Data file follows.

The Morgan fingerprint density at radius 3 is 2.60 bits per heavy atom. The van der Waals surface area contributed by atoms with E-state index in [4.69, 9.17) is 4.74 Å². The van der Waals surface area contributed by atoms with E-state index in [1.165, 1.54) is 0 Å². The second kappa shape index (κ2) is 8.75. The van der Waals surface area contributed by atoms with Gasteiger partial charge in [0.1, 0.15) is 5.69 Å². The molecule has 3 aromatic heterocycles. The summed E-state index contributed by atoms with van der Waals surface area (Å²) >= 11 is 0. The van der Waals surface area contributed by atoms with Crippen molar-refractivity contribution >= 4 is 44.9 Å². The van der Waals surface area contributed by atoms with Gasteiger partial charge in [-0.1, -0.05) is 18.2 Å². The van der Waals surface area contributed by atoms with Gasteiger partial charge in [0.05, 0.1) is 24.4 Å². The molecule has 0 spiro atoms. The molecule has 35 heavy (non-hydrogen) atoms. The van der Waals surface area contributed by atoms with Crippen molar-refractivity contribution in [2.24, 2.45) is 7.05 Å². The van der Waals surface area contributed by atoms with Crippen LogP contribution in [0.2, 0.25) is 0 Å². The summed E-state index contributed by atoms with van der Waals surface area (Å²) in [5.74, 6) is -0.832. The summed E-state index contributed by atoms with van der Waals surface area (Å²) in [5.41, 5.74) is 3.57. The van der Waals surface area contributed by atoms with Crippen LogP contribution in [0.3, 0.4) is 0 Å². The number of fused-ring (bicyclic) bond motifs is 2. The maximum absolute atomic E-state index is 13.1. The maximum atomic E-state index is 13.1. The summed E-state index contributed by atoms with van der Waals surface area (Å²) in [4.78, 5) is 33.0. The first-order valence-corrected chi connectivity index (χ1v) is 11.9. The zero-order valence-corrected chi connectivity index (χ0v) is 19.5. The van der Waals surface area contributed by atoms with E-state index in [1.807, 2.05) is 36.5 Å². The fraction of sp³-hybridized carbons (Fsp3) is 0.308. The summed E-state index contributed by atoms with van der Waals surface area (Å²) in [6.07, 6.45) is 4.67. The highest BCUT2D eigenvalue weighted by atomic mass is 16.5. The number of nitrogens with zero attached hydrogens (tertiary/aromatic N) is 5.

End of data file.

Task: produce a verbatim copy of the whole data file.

The Morgan fingerprint density at radius 3 is 2.60 bits per heavy atom. The van der Waals surface area contributed by atoms with E-state index in [4.69, 9.17) is 4.74 Å². The van der Waals surface area contributed by atoms with E-state index in [1.165, 1.54) is 0 Å². The second kappa shape index (κ2) is 8.75. The van der Waals surface area contributed by atoms with Gasteiger partial charge in [0.1, 0.15) is 5.69 Å². The molecule has 3 aromatic heterocycles. The summed E-state index contributed by atoms with van der Waals surface area (Å²) >= 11 is 0. The van der Waals surface area contributed by atoms with Crippen molar-refractivity contribution >= 4 is 44.9 Å². The van der Waals surface area contributed by atoms with Gasteiger partial charge in [-0.1, -0.05) is 18.2 Å². The van der Waals surface area contributed by atoms with Gasteiger partial charge in [0.05, 0.1) is 24.4 Å². The molecule has 0 spiro atoms. The molecule has 35 heavy (non-hydrogen) atoms. The van der Waals surface area contributed by atoms with Crippen molar-refractivity contribution in [2.24, 2.45) is 7.05 Å². The van der Waals surface area contributed by atoms with Crippen LogP contribution in [0.2, 0.25) is 0 Å². The summed E-state index contributed by atoms with van der Waals surface area (Å²) in [5.74, 6) is -0.832. The summed E-state index contributed by atoms with van der Waals surface area (Å²) in [5.41, 5.74) is 3.57. The van der Waals surface area contributed by atoms with Crippen LogP contribution in [0.3, 0.4) is 0 Å². The number of fused-ring (bicyclic) bond motifs is 2. The maximum absolute atomic E-state index is 13.1. The maximum atomic E-state index is 13.1. The summed E-state index contributed by atoms with van der Waals surface area (Å²) in [4.78, 5) is 33.0. The first-order valence-corrected chi connectivity index (χ1v) is 11.9. The zero-order valence-corrected chi connectivity index (χ0v) is 19.5. The van der Waals surface area contributed by atoms with E-state index in [1.807, 2.05) is 36.5 Å². The fraction of sp³-hybridized carbons (Fsp3) is 0.308. The summed E-state index contributed by atoms with van der Waals surface area (Å²) in [6.07, 6.45) is 4.67. The highest BCUT2D eigenvalue weighted by atomic mass is 16.5. The number of nitrogens with zero attached hydrogens (tertiary/aromatic N) is 5.